Friday, December 02, 2005

In The Trenches

Not all that long ago, Misfit decided that all those parents of quirky kids needed a happy, supportive place to go and see that they are not alone, that you can parent a child who is not cut from the standard mold, take great satisfaction in it, fight the battles that litter your day -- and stay sane, all at the same time. What better happy, supportive spot than right in your living room, drink at your elbow, with your laptop cosily warming your thighs? (Never mind with the snickers and double entendres: on a cold January day, it's something I genuinely appreciate about my laptop!) She's started this great blog, called appropriately "In The Trenches". And she invited me to write for it, too! Now I have TWO blogs on my dashboard - I'm so impressed with myself!! And the big coup? Bright, sassy, funny-as-hell Candace got Susan on board. Susan, whose posts always make me think, usually make me laugh and often give me that old lump-in-the-throat even as I smile, she writes with such clarity, reality, and hope. I'm thrilled to be part of this group of women! Here's what it's all about, taken from Candace's first post:

I want this to be a place where parents of challenging children can come to commiserate and get ideas. I want this to be a place where people who have challenging children in their lives (aunts, uncles, daycare providers, teachers, etc.) can come to share stories, to learn things, and yes, to vent, because those of us who love challenging children need to vent, without judgment. I also want this to be a place where good days can be celebrated. Good days, for us, are days where the child is still whole and the caregiver hasn't left with the credit cards and a full tank of gas. Good days are days where your child finishes a test in the allotted time, or puts her face in the water during swimming lessons without working herself up into hysterics. Good days for us are often bad days for the parents of typical children. Welcome. Grab a drink, get comfortable, and share the ride with us.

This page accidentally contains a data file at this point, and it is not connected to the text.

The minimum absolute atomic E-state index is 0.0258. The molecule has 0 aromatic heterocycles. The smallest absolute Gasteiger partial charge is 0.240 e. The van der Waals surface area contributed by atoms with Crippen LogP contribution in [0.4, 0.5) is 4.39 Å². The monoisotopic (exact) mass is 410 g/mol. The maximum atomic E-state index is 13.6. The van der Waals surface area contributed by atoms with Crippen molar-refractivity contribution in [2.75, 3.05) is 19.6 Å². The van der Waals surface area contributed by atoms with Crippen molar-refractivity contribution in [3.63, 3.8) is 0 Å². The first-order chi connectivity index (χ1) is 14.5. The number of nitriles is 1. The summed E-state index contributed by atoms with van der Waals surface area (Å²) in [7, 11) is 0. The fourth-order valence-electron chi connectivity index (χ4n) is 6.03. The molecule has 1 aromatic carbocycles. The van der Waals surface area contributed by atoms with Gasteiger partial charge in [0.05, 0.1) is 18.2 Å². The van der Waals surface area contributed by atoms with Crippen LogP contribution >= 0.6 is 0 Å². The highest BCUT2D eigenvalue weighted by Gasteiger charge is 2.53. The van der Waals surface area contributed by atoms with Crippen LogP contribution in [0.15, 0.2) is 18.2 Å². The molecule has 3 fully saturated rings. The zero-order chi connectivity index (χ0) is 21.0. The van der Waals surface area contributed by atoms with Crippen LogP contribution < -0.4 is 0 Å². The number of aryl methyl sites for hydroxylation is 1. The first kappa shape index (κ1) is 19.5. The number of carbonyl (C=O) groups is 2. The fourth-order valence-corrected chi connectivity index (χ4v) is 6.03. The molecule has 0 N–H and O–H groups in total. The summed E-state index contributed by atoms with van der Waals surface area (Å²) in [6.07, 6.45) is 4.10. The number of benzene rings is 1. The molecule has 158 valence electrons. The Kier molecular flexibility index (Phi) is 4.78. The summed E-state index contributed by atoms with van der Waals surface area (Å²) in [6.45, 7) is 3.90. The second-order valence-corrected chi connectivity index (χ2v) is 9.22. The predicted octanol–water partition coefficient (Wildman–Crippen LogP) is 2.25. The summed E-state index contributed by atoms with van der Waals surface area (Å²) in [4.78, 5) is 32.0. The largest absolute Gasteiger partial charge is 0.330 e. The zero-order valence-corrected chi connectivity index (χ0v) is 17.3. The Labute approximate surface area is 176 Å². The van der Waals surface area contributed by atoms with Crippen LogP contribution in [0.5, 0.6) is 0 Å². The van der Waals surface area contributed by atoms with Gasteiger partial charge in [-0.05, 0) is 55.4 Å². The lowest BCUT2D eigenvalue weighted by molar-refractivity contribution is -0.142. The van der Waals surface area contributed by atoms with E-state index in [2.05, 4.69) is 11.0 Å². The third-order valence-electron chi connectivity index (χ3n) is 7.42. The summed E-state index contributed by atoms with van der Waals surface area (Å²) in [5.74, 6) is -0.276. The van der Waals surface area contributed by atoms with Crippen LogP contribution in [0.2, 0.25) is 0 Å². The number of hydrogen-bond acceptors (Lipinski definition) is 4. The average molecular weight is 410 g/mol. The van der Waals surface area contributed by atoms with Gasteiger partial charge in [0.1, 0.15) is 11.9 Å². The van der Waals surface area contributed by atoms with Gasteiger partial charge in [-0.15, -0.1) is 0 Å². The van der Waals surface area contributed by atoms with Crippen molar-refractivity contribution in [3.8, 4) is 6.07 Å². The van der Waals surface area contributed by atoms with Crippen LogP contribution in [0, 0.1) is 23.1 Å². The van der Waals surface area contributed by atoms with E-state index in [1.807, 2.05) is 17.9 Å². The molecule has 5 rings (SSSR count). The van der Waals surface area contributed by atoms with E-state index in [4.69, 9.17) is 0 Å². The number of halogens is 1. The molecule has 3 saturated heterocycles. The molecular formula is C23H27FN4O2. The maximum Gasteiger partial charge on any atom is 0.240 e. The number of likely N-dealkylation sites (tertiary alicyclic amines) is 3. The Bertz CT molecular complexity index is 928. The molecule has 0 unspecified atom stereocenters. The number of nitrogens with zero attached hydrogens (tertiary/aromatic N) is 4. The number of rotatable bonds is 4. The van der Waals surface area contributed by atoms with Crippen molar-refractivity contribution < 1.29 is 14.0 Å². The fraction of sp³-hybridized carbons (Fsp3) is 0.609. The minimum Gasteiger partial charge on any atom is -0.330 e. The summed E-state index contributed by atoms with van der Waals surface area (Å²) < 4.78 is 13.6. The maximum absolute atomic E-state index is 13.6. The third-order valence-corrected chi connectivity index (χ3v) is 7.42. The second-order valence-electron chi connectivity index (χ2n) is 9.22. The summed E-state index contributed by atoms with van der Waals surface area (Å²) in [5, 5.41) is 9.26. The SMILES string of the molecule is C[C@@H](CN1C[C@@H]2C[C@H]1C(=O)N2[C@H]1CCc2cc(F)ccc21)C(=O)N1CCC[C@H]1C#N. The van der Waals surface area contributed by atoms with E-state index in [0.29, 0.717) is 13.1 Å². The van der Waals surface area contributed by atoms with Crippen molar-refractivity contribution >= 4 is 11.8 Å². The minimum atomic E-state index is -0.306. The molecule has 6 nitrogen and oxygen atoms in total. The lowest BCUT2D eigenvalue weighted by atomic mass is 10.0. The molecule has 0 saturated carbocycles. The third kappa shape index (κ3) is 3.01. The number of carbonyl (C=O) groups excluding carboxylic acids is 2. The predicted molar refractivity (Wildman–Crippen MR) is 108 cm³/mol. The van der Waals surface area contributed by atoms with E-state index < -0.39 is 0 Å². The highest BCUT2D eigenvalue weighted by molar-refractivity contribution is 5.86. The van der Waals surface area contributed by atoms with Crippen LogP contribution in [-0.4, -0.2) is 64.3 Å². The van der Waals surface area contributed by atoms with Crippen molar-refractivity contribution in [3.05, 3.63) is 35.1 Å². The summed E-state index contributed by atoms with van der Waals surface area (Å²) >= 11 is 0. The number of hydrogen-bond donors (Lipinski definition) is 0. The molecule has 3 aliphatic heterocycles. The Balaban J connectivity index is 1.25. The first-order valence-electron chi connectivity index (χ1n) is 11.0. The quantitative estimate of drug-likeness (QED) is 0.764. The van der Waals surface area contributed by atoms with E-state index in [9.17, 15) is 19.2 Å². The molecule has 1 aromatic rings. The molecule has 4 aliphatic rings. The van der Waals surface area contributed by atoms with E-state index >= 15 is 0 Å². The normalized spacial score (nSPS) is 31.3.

Isn't that great? If that sounds like you, or someone you know, come on over and check it out!

Guest Blogging/co-Blogging

Little Ms. Prolific has suddenly blossomed from my fingertips when I wasn't paying attention. If you all pop over to Matthew's blog, you'll see I'm today's guest blogger, going on at some embarrassing length about family traditions. Thanks for the airtime, Matthew! And if you pop over to Candace's new blog, you'll find that I'm a contributor, and have actually put a post there today, as well. Insomnia isn't entirely a bad thing...

Oooo...He said THAT word

Arthur and Darcy play amidst gales of laughter. Darcy: You're a poo-poo! (BWAH-hahahah) Arthur: No, YOU're a poo-poo! Darcy: No, YOU'RE a poo-poo! Arthur: No, YOU'RE a poo-poo! . . . . minutes pass, the game continues... . . poo-poo poo-poo-poo-poo poo-poo-poopety-poo poo.poo poop . . .....BWAH-HAHAHAHAHAHAHAHAHAHAHAHA.... . . . Darcy: No, YOU'RE a poo-poo! Arthur: No, I'm not, 'cuz poo goes inna toilet. Darcy: You're a poo-poo toilet! Arthur: Mary! Mary, Darcy said toilet!!!

Thursday, December 01, 2005

Being Piagetian* Again

The boys requested that I cover them with a blanket. I obliged, using this afghan lovingly hand-crafted by my MIL, and which, despite not being anything like a pink girl, I love - it's a throwback to my childhood and all the stuff my gran and my mum crocheted. My gran, who taught me to knit, and practically stood on her head trying to understand what little lefty me was doing with those needles! But never once did she suggest I do it the "right" way. Anyway. So there they all are, covered with the blanket, giggling and squirming and generally being adorable. I recognize a blog-worthy photo op. when I see one, and race for the camera. I stand before the giggling blanket with the camera. Suddenly, the wriggling stops and from the blanket comes a unified chorus:


*Children at this age are solidly in the middle of the time when it is very difficult for them to understand the world from any perspective but their own. Piaget noted this first - not that parents throughout the milennia hadn't twigged to it already - but Piaget was the one who gave it a scientific name (the egocentrism of the Pre-Operational phase) and stuck it in a neat developmental framework. They say "cheese" because they can see me with the camera, and not a one of them realizes that I can't see them. Not a one.